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Reflections on strategic leadership

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This weekend I really enjoyed a podcast from a current strategic leadership text on the subject of emerging trends in global strategic leadership. Here are the slides: CurrentTrendsInStrategicManagement

I compared the discussion in slide 2 “new realities in the 21st century” to the military’s formal description of the “Operational Environment” which we use to frame all of our inquiries into requirements for a new warfighting concept, which in turn drives our analysis and assessment of a need for new doctrine, organizations, training, materiel, leadership, personnel, and facilities (which we have artfully named DOTMLPF)

This analytical framework I think is actually “pre-analytical”. It takes the form of an assertion which largely goes unchallenged or, more precisely, unverified. We take it as given with limited real discussion. This is important because it shapes all future discourse, because it creates a framework for understanding the world. When previous iterations of this framing cast the world in terms of digital technology and a belief in the power if information to define and contain the world, we pursued strategies that took these assertions as given, and we launched initiatives that valued technological solutions, and de-valued (therefore under-resourced) things like human intelligence, social networks, and war among the people. Much of our military difficulties of the last 10 years can be traced back to this decision on initial framing.

I say this simply to say that what we take as given becomes increasingly important in the way we choose and then evaluate our strategies. It is normal to decide that deviations from the plan are someone’s fault or a problem with execution, rather than a problem with the initial framing. This is why I find Dr Boje’s use of critical storytelling in narrative inquiry to be so rich with possibilities for understanding and/or appreciating our world.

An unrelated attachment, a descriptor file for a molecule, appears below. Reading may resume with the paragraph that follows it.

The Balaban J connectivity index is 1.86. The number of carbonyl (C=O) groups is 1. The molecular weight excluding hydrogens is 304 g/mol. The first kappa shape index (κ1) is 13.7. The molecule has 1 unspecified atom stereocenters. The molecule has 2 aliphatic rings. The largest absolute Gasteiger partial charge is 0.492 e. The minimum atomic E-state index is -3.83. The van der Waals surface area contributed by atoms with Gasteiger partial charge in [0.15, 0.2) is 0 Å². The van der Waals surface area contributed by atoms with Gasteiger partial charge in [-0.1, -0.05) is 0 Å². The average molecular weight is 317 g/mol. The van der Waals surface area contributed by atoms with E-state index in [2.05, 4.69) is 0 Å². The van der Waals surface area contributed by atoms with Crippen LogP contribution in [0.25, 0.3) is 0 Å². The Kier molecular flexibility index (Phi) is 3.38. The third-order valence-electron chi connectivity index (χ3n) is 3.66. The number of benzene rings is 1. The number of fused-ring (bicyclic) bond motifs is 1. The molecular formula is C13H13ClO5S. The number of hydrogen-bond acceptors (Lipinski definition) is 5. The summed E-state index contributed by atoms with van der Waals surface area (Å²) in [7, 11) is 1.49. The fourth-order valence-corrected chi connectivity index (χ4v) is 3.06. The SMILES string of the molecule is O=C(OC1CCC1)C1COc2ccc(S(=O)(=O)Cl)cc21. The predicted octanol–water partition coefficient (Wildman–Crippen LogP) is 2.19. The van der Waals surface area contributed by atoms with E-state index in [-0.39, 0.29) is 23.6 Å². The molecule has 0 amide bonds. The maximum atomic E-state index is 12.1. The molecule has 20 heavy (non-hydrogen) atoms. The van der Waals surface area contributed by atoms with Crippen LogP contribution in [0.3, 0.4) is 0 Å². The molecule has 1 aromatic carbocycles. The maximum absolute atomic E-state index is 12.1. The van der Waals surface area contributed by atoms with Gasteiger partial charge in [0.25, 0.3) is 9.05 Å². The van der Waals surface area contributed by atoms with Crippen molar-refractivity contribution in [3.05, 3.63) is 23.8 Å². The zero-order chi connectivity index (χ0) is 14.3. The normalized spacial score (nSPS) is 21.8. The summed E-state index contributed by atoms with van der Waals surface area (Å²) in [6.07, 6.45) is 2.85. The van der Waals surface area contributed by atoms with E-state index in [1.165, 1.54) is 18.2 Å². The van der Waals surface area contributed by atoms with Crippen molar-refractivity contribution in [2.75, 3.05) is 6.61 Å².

Back to the comparison of the text to the military Operational Environment (OE). The OE description is the military way of approaching an integration of the elements of national power, which we describe as  DIME (diplomacy, information, military, economics).  We think of strategy as a way to understand and then integrate these sources of power in support of the national interest, which is essentially and ultimately a political decision.

I found that everything in Slide 2 was contained within the OE. What I find in the OE that’s not reflected in slide 2, includes these important pressures, and conditions:

  • The importance and reality of AIDS
  • The rising importance of Africa as sn engagement area for regional and global economic powers
  • The increasingly growing importance of commodities as economic leverage points
  • The growth in number, size, and influence of non-state, and quasi-state actors
  • WMDs and terrorism
  • Issues associated with immigration, free and partially free-trade
  • Human rights as a public relations
  • Nations developing their own competitive advantages
  • The increasing importance of sovereign wealth funds
  • Currencies as weapons and leverage points in increasingly tactical time
  • Reduction of slack in interconnected digital financial markets
  • The use of political events to achieve economic advantage
  • Financialization of the  US economy
  • Debt bombs in the G20
  • Combination positioning of Russia as simultaneously 1st and 3d world country
  • National autonomy in an era of Islamic emigration (Sharia law)
  • Evolution of mature counties to entitlement societies
  • Increasing urbanization of the world

Some recent readings that I found pertinent to this presentation include Nicholas Taleb’s discussion of the Fourth Quadrant (available upon request) which discusses the region where conventional statistical and probabilistic reasoning breakdown and become harmful. I also found Clay Shirky’s discussion of societies that have evolved a degree of complexity that cannot be rolled back to simpler times. Reminds me of the problem of growing a business too fast, to the point where it cannot “un-scale” effectively in a world of increasingly volatile conditions. I have been thinking of this as a need for a strategy of modular scalability

Finally, I like the idea of leadership and visioning as an offer to “subscribe” to a potential future, which can provisionally attract capital, loyalty, customers in waves with degrees of commitment and confidence. Apple seems to be built on this model; we’ll see how important “Antenna-gate” is to their core constituency, and the degree to which Apple is a cult of personality vs a robust business model

Overall I really liked the podcast and think it gets a lot of things right in the speculations about the importance and consequences of the rise of complexity and uncertainty


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